127 Hours (2010)

Directed by Danny Boyle

Starring James Franco

 

 

127 Hours shows the true life story of a man whose arm gets trapped by a boulder while exploring some canyons and is stuck and the only way out is to take some extreme measures. James Franco plays the real life Aron Ralston in the film and comes across quite well. I prefer him to be in some stupid comedy where he doesn’t need to try but in this he fairs well.

The thing with the film is that everyone is waiting for that scene when he gets free and when it arrives it is pretty gruesome. People who are not a fan of blood might want to stay away from this film.

There are a few things that really make this film for me though. The hallucinations that occur while Aron is stuck are fantastic. He starts going through all the main moments in his life that meant a lot to him from being with his girlfriend to remembering watching the sunset with his dad. The morning talk show routine that he does to his camera is brilliant and adds some light humour to a horrible situation. Also when he is running out of liquid and the thirst really kicks in the montage of all the soft drinks is a nice little sequence and makes you feel what he is feeling. The real Aron Ralston has said that he did record a video diary while trapped.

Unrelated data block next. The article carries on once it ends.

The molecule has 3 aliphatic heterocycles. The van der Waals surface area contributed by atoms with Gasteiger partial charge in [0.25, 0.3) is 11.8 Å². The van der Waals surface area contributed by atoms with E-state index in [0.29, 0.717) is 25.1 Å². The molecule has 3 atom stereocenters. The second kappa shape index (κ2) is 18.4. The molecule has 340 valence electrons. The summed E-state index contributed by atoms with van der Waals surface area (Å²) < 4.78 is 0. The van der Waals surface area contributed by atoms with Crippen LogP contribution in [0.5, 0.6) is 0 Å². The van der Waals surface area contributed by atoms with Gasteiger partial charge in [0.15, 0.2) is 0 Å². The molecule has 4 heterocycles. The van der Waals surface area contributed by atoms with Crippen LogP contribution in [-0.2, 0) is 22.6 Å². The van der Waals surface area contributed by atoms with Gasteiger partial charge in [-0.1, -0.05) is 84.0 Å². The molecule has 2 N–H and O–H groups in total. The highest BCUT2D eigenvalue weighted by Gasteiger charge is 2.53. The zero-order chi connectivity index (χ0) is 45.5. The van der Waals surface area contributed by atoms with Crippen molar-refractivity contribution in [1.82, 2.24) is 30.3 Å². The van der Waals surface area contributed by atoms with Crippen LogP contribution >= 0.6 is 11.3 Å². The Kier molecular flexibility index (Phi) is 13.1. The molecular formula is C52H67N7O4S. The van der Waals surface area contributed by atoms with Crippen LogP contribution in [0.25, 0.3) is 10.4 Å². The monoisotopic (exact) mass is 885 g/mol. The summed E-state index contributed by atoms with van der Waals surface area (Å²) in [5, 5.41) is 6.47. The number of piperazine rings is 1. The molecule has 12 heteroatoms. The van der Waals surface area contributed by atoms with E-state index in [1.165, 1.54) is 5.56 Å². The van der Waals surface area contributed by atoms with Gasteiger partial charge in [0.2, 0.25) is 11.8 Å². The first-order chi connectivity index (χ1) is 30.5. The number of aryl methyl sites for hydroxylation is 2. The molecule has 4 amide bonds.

What also really makes this film is the stunning scenery, thanks to the camera work, of the Moab National Parks and the films soundtrack. The stunning colours and rock formations give you a differing sense of feelings. On the outside everything is fantastic looking with bright colours however on the inside it is a different story.

I really enjoyed this film and I would recommend anyone who is not worried about a bit of blood to see this. You really get brought into the situation due to the documentary feel behind it. Danny Boyle is one of those directors who make visually great looking films, like 28 Days Later and 127 Hours does not disappoint on that front. 

 

Film Fact

Aron Ralston filmed a daily video diary while he was stuck in the canyon; the footage has only been shown to close friends and family and is kept in a bank vault for safety. Before shooting began both James Franco and director Danny Boyle were allowed to view the footage in order to accurately portray the events in the movie.

 

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